Recently adverse events were reported which highlight the need for caution while using second and third generation of CAR-modified T cells. One patient died 5 days after cyclophosphamide chemotherapy followed by infusion of CAR-modified T cells recognizing the antigen ERBB2 (HER-2/neu).[4] The toxicity lead to a clinically significant release of pro-inflammatory cytokines, pulmonary toxicity, multi-organ failure and eventual death of the patient. This "cytokine storm" was thought to be due to CAR T cell cytotoxicity against normal lung epithelial cells, known to express low levels of ERBB2. This and other adverse events highlight the need for caution when employing CAR-modified T cells, as unlike antibodies against tumor-associated antigens, these cells are not cleared from the body within a short amount of time.

The great promise of cancer immunotherapy is the cure of tumor without the toxicity of conventional treatments. The pre-clinical and clinical trial of CAR-modified T cells have given hope in cancer therapy. The treatment of cancer with modified T cells has several advantages: HLA-independent recognition of antigen, broad applicability for many patients and the rapid delivery of CAR-modified T cells. The successful application of cell will require the identification of target antigen, that are expressed only on tumor cells, thereby minimizing the risk of toxicity,[5][6]

Actual list of tumors antigens and CARs in in vitro and in vivo trials,:[7][8]

Target antigen Associated malignancy Receptor type CARs generation
α-Folate receptor Ovarian cancer ScFv-FcεRIγCAIX First
CAIX Renal cell carcinoma ScFv-FcεRIγ First
CAIX Renal cell carcinoma ScFv-FcεRIγ Second
CD19 B-cell malignancies ScFv-CD3ζ (EBV) First
CD19 B-cell malignancies, CLL ScFv-CD3ζ First
CD19 B-ALL ScFv-CD28-CD3ζ Second
CD19 ALL CD3ζ(EBV) First
CD19 ALL post-HSCT ScFv-CD28-CD3ζ Second
CD19 Leukemia, lymphoma, CLL ScFv-CD28-CD3ζ vs. CD3ζ First and Second
CD19 B-cell malignancies ScFv-CD28-CD3ζ Second
CD19 B-cell maligniancies post-HSCT ScFv-CD28-CD3ζ Second
CD19 Refractory Follicular Lymphoma ScFv-CD3ζ First
CD19 B-NHL ScFv -CD3ζ First
CD19 B-lineage lymphoid malignancies post-UCBT ScFv-CD28-CD3ζ Second
CD19 CLL, B-NHL ScFv-CD28-CD3ζ Second
CD19 B-cell malignancies, CLL, B-NHL ScFv-CD28-CD3ζ Second
CD19 ALL, lymphoma ScFv-41BB-CD3ζ vs CD3ζ First and Second
CD19 ALL ScFv-41BB-CD3ζ Second
CD19 B-cell malignancies ScFv-CD3ζ (Influenza MP-1) First
CD19 B-cell malignancies ScFv-CD3ζ (VZV) First
CD20 Lymphomas ScFv-CD28-CD3ζ Second
CD20 B-cell malignancies ScFv-CD4-CD3ζ Second
CD20 B-cell lymphomas ScFv-CD3ζ First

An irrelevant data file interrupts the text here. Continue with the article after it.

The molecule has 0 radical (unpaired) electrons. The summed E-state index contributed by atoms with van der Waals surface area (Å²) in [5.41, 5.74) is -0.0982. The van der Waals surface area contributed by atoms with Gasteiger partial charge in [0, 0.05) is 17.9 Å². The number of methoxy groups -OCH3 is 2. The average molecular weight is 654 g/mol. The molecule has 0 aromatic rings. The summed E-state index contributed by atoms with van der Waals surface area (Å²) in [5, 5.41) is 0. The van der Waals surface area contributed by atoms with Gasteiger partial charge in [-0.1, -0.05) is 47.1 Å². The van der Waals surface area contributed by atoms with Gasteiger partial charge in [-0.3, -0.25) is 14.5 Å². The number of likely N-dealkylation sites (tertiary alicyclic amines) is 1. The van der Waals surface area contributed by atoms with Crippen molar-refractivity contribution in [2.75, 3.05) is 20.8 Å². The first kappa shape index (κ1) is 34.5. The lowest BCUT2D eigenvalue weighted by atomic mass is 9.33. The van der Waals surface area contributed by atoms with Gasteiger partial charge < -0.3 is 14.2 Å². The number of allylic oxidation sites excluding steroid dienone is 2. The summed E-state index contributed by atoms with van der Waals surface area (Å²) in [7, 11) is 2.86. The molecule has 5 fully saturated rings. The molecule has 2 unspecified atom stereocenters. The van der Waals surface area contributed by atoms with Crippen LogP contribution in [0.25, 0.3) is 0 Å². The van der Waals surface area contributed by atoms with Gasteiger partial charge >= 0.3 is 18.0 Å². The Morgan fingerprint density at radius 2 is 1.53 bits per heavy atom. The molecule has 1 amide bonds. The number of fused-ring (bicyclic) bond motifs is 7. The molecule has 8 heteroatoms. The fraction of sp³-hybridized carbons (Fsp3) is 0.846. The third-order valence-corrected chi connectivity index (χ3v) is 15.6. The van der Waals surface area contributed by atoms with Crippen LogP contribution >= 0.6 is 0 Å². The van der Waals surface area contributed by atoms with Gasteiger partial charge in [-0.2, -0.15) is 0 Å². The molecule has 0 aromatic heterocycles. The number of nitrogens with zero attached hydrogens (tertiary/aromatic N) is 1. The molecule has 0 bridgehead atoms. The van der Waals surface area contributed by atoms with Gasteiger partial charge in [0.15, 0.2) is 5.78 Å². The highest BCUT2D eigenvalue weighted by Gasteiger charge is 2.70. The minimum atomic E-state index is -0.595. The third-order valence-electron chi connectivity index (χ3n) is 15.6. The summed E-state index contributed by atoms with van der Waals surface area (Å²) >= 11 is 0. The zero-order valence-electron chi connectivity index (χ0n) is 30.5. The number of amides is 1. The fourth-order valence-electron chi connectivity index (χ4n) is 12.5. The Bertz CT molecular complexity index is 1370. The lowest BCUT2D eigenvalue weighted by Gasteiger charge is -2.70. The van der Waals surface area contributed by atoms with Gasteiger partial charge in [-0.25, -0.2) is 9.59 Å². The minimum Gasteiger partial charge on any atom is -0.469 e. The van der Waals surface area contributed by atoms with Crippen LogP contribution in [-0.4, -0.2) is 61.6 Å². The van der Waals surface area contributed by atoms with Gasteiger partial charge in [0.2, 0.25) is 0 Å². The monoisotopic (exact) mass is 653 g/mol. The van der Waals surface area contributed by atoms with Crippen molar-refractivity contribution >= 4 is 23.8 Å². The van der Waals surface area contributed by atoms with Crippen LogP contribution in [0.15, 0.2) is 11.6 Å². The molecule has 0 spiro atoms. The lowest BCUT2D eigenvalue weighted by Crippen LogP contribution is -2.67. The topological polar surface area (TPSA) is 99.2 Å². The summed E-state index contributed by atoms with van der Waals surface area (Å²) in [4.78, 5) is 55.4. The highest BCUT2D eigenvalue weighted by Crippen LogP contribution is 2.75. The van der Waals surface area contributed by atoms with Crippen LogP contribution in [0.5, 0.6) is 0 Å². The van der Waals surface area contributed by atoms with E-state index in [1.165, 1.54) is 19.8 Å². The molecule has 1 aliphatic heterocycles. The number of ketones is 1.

CD20 Mantle cell lymphoma ScFv-CD3ζ First
CD20 Mantle cell lymphoma, indolent B-NHL CD3 ζ /CD137/CD28 Third
CD20 indolent B cell lymphomas ScFv-CD28-CD3ζ Second
CD20 Indolent B cell lymphomas ScFv-CD28-41BB-CD3ζ Third
CD22 B-cell malignancies ScFV-CD4-CD3ζ Second
CD30 Lymphomas ScFv-FcεRIγ First
CD30 Hodgkin lymphoma ScFv-CD3ζ (EBV) First
CD33 AML ScFv-CD28-CD3ζ Second
CD33 AML ScFv-41BB-CD3ζ Second
CD44v7/8 Cervical carcinoma ScFv-CD8-CD3ζ Second
CEA Breast cancer ScFv-CD28-CD3ζ Second
CEA Colorectal cancer ScFv-CD3ζ First
CEA Colorectal cancer ScFv-FceRIγ First
CEA Colorectal cancer ScFv-CD3ζ First
CEA Colorectal cancer ScFv-CD28-CD3ζ Second
CEA Colorectal cancer ScFv-CD28-CD3ζ Second
EGP-2 Multiple malignancies scFv-CD3ζ First
EGP-2 Multiple malignancies scFv-FcεRIγ First
EGP-40 Colorectal cancer scFv-FcεRIγ First
erb-B2 Colorectal cancer CD28/4-1BB-CD3ζ Third
erb-B2 Breast and others ScFv-CD28-CD3ζ Second
erb-B2 Breast and others ScFv-CD28-CD3ζ (Influenza) Second
erb-B2 Breast and others ScFv-CD28mut-CD3ζ Second
erb-B2 Prostate cancer ScFv-FcεRIγ First
erb-B 2,3,4 Breast and others Heregulin-CD3ζ Second
erb-B 2,3,4 Breast and others ScFv-CD3ζ First
FBP Ovarian cancer ScFv-FcεRIγ First
FBP Ovarian cancer ScFv-FcεRIγ (alloantigen) First
Fetal acethylcholine receptor Rhabdomyosarcoma ScFv-CD3ζ First
GD2 Neuroblastoma ScFv-CD28 First
GD2 Neuroblastoma ScFv-CD3ζ First
GD2 Neuroblastoma ScFv-CD3ζ First
GD2 Neuroblastoma ScFv-CD28-OX40-CD3ζ Third
GD2 Neuroblastoma ScFv-CD3ζ (VZV) First
GD3 Melanoma ScFv-CD3ξ First
GD3 Melanoma ScFv-CD3ξ First
Her2/neu Medulloblastoma ScFv-CD3ξ First
Her2/neu Lung malignancy ScFv-CD28-CD3ζ Second
Her2/neu Advanced osteosarcoma ScFv-CD28-CD3ζ Second
Her2/neu Glioblastoma ScFv-CD28-CD3ζ Second
IL-13R-a2 Glioma IL-13-CD28-4-1BB-CD3ζ Third
IL-13R-a2 Glioblastoma IL-13-CD3ζ Second
IL-13R-a2 Medulloblastoma IL-13-CD3ζ Second
KDR Tumor neovasculature ScFv-FcεRIγ First